The enterprise was once scared of the concept of cloud computing. The thought of moving proprietary data outside of the firewall and giving another company control is a scary concept. But the reality is cloud providers have proven that they not only provide better protection for the enterprise cloud, they also allow greater control over data.
For these reasons and more, the enterprise cloud is ready to boom. A recent eWeek piece highlighted the growth predicted by IDC (News - Alert). The research firm suggests there are 10 key areas of activity in the enterprise cloud computing industry as this segment of the market is ready to explode. We’ll take a look at a few of these activities and how they’re going to impact the market.
One thing apparent in IDC’s research is that the U.S. is leading the way to public cloud platforms. The research firm found that nearly 60 percent of all cloud revenue in 2019 will be generate in the U.S. Western Europe is a close second with 22 percent. Interestingly, Canada and Japan are considered advanced economies, yet they will represent only a fraction of total public cloud spending by 2019.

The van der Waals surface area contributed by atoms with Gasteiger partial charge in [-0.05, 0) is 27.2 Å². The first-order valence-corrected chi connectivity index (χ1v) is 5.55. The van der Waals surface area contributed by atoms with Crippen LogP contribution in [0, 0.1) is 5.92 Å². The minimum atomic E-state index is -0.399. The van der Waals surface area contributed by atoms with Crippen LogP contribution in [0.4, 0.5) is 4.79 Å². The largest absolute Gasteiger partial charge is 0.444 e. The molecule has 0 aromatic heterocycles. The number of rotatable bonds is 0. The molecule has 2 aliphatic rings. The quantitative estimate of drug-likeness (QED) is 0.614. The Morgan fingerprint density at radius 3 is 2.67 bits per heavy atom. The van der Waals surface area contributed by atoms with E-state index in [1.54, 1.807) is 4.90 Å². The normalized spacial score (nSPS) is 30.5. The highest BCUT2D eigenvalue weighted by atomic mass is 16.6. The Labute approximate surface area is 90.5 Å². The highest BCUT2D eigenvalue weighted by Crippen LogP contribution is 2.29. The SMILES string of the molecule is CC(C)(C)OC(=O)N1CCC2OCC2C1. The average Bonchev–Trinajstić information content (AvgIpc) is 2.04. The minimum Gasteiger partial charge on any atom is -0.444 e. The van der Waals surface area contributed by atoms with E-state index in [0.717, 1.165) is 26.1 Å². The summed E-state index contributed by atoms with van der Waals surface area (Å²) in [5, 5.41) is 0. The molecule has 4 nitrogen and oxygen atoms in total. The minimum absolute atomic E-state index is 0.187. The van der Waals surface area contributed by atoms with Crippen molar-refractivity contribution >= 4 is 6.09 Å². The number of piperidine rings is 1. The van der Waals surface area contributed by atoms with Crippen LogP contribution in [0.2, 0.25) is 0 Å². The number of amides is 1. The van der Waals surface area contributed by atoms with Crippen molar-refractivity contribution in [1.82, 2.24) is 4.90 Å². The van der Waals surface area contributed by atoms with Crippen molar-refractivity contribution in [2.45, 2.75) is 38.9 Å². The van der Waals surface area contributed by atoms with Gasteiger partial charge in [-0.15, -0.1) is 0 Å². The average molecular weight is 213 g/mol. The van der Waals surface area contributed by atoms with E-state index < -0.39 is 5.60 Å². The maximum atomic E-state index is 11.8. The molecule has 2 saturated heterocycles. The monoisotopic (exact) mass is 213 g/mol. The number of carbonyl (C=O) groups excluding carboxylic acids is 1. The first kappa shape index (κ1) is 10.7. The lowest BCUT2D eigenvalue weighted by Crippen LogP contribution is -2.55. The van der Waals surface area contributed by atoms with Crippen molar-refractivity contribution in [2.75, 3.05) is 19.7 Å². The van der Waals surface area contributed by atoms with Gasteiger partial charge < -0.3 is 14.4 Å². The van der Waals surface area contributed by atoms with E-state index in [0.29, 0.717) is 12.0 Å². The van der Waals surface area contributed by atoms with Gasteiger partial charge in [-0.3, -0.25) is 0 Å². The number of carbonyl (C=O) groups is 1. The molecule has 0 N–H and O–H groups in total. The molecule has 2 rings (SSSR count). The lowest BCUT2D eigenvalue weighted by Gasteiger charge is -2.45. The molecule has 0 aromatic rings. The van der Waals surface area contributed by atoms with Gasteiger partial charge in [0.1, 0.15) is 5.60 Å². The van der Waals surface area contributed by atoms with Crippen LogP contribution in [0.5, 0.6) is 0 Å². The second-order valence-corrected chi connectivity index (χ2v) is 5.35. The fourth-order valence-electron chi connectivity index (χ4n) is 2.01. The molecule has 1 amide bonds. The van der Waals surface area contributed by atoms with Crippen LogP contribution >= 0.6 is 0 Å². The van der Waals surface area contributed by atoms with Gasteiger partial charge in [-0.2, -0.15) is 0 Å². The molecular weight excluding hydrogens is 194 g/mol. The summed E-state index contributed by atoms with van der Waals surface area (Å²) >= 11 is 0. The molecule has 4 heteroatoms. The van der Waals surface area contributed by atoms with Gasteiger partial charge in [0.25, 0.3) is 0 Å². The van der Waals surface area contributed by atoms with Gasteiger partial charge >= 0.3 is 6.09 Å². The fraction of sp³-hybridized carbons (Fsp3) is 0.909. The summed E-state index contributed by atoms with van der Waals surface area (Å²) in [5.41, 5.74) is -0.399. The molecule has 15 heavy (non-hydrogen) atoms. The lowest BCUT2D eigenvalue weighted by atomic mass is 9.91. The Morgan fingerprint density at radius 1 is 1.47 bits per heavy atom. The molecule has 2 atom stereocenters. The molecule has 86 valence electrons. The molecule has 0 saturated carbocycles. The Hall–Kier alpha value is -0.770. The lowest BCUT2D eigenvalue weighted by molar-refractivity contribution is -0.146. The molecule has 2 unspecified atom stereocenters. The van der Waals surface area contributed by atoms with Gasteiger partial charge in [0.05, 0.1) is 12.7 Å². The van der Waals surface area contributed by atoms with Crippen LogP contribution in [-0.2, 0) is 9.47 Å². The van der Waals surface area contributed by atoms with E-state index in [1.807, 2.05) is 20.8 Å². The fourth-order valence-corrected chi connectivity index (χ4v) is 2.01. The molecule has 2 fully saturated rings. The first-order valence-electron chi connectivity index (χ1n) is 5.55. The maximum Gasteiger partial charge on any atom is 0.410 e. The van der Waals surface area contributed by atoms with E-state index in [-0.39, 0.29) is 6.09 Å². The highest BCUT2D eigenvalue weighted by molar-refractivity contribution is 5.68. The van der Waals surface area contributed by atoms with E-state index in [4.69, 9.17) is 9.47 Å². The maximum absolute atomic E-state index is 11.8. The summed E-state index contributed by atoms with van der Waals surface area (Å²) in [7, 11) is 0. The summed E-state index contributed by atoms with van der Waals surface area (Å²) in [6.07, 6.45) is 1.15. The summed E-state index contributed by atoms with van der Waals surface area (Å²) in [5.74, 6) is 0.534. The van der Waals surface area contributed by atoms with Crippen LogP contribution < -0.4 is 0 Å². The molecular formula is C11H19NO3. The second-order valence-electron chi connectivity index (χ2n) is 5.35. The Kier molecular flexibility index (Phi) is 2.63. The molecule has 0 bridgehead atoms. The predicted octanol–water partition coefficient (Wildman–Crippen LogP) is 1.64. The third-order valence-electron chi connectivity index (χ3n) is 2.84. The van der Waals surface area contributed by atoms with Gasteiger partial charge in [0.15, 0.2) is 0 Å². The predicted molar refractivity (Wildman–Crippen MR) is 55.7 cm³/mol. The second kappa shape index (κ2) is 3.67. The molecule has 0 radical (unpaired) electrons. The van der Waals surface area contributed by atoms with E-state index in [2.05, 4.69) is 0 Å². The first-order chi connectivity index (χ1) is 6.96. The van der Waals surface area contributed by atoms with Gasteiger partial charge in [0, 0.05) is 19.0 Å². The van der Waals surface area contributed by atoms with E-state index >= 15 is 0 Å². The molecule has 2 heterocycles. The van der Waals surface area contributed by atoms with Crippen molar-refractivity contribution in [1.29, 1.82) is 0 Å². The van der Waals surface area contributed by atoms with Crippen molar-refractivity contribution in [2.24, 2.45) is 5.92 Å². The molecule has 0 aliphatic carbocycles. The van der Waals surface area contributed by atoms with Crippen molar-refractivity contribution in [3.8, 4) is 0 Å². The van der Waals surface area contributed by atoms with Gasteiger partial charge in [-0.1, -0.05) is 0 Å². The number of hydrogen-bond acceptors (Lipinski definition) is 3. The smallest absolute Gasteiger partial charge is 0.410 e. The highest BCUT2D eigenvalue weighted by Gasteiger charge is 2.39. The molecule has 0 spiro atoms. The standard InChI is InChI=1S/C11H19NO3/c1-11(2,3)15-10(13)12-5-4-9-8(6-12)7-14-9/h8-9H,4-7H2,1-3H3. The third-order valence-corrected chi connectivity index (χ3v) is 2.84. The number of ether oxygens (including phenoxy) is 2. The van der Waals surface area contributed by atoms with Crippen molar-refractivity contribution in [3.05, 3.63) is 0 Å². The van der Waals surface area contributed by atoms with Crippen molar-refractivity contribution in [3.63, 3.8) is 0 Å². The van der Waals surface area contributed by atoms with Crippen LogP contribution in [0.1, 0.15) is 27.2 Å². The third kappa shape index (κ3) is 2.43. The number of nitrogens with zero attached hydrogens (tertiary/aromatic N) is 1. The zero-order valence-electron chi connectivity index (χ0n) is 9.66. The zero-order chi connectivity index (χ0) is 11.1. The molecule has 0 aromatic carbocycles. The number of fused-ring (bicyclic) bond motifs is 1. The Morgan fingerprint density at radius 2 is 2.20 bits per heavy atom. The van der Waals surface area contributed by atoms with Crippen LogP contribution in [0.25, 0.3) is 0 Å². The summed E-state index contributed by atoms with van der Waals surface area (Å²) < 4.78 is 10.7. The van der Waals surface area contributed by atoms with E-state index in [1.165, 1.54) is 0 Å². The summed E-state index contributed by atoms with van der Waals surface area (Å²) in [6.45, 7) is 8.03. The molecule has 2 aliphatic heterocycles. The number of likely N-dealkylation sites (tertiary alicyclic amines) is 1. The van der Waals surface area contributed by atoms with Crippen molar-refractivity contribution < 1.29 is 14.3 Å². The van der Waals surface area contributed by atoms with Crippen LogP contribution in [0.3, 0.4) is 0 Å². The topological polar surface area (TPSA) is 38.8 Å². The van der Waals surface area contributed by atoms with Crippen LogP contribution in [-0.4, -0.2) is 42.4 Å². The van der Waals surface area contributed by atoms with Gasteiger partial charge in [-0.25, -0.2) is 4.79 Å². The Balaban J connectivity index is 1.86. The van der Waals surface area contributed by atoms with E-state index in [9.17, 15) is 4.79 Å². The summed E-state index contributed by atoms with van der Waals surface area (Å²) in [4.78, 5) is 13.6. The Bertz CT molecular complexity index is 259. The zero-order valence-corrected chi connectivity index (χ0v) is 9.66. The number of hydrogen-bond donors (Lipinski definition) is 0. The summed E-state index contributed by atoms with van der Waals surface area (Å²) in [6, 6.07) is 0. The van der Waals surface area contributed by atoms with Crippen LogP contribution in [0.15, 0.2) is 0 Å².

Still, regardless of location, enterprises are increasingly moving to the cloud. The good news is that we are well past the pilot stage and companies are readily embracing the opportunities afforded in the cloud. In fact, IDC found that 80 percent of businesses have either deployed or are fully embracing the cloud. Another 12.5 percent of businesses are at the very least evaluating a move to the cloud. Roughly 8 percent have indicated they have no plans or interest in the cloud, but this figure has dropped significantly from the 21 percent reporting in 2014.
For those who have embraced the enterprise cloud, budgets are shifting. While roughly half of all IT budgets are dedicated to traditional, in-house deployment of technology; this figure is expected to drop to 40.7 percent of the total IT budget over the next two years. In the same timeframe, public cloud spending will increase to 13.6 percent of all total IT budgets, compared with 10.5 percent now. Dedicated hosted public cloud service will also increase to 9.6 percent from 6.1 percent.
Finally, don’t be surprised if the CIO in your company ends up with a different title in a few years. Of the 200 CIOs interviewed by IDC, 57.4 percent said that they will transition to chief innovation officers within three years. In this position, these individuals will focus on IT projects that drive revenue growth. Another third of the CIOs surveyed will transition to a role of business service broker focused on expanding service capabilities.
Regardless of the end title, the reality that the enterprise cloud is here and making a significant impact on the market is creating opportunities and changing much of the focus within companies. The outcomes are expected to be significant as companies embrace this direction.